Published by Subterranean Press on November 30, 2020
Also by this author: Harrow the Ninth
I received this book for free in exchange for an honest review. This does not affect my opinion of the book or the content of my review.
About Princess Floralinda & the Forty-Flight Tower
What’s an imprisoned princess to do when all of her potential rescuers have been eaten by a dragon?
A witch kidnaps Floralinda and installs her at the top of a 40 story high tower. Each floor is guarded by something awful starting with a diamond-encrusted dragon. Sadly for Floralinda, no prince makes it by the dragon.
Princess Floralinda receives unexpected and perhaps unwanted help in the form of Cobweb, a bottom of the garden fairy with a penchant for chemistry and sly sarcasm. If you enjoyed the sullen sarcasm of Gideon the Ninth, then Cobweb is definitely the character for you.
My thoughts about Princess Floralinda
This fairytale flips the princess needs rescuing trope on its head with Tamsyn Muir’s usual pointed wit and sarcastic charm.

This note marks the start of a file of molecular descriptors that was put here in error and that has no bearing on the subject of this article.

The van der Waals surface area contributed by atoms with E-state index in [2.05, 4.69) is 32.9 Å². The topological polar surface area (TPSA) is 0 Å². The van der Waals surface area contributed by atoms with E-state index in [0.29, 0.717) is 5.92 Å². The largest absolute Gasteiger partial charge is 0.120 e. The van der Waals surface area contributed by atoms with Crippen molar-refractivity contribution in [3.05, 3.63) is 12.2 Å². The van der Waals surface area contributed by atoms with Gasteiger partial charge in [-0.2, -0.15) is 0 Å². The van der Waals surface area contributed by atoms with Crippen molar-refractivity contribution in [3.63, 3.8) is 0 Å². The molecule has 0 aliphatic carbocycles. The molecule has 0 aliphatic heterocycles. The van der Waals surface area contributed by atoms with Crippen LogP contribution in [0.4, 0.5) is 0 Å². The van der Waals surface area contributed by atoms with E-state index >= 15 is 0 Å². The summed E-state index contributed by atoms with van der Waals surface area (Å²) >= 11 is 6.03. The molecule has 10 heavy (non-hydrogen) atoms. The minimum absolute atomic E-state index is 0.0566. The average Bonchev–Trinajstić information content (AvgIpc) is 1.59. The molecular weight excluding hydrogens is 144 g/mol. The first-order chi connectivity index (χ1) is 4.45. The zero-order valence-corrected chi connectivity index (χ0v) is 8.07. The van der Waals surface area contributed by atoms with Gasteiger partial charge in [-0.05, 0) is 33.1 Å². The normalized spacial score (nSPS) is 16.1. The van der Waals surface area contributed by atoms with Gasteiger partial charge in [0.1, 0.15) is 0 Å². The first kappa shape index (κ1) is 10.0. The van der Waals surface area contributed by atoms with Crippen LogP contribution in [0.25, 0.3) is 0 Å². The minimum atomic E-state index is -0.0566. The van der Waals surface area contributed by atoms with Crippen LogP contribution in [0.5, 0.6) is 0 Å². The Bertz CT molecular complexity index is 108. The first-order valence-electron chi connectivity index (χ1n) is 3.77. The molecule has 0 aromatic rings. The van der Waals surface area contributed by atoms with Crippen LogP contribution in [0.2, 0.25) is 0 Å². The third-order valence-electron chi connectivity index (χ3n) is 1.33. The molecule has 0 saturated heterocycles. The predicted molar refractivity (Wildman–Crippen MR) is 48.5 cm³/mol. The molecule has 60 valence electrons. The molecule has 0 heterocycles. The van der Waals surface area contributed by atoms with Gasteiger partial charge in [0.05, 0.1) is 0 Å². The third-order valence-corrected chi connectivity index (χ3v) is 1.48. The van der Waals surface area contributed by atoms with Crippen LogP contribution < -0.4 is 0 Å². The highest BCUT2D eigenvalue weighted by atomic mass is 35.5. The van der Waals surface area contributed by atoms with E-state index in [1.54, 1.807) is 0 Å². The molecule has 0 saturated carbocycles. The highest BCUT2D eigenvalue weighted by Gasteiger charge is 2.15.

The witch is more performance artist than typical witch – more interested in avoiding cliches and getting good reviews.
Along the way, Muir delves into some seriously old school Brothers Grimm fairytale gore. And there’s the questioning of gender, traditional roles, and what that means.
Imagine Patricia Wrede’s Dealing With Dragons but with more sarcasm and a bit of slasher film added in for a different type of fun.
Do you enjoy fairytales turned on their heads? While I’m a fan of the classics, I do enjoy a good retelling or reimagining. Let me know what you think in the comments below.
If you’re a fan of sarcasm and fantasy tropes turned upside down, check out Tamsyn Muir’s debut novel, Gideon the Ninth. Read my review of the sequel, Harrow the Ninth.
Looking for another novella that’s a reimagined fairytale that questions gender roles and sexuality? Try Burning Roses by SL Huang, a very different Little Red Riding Hood.
Thank you Netgalley and Subterranean Press for the ARC.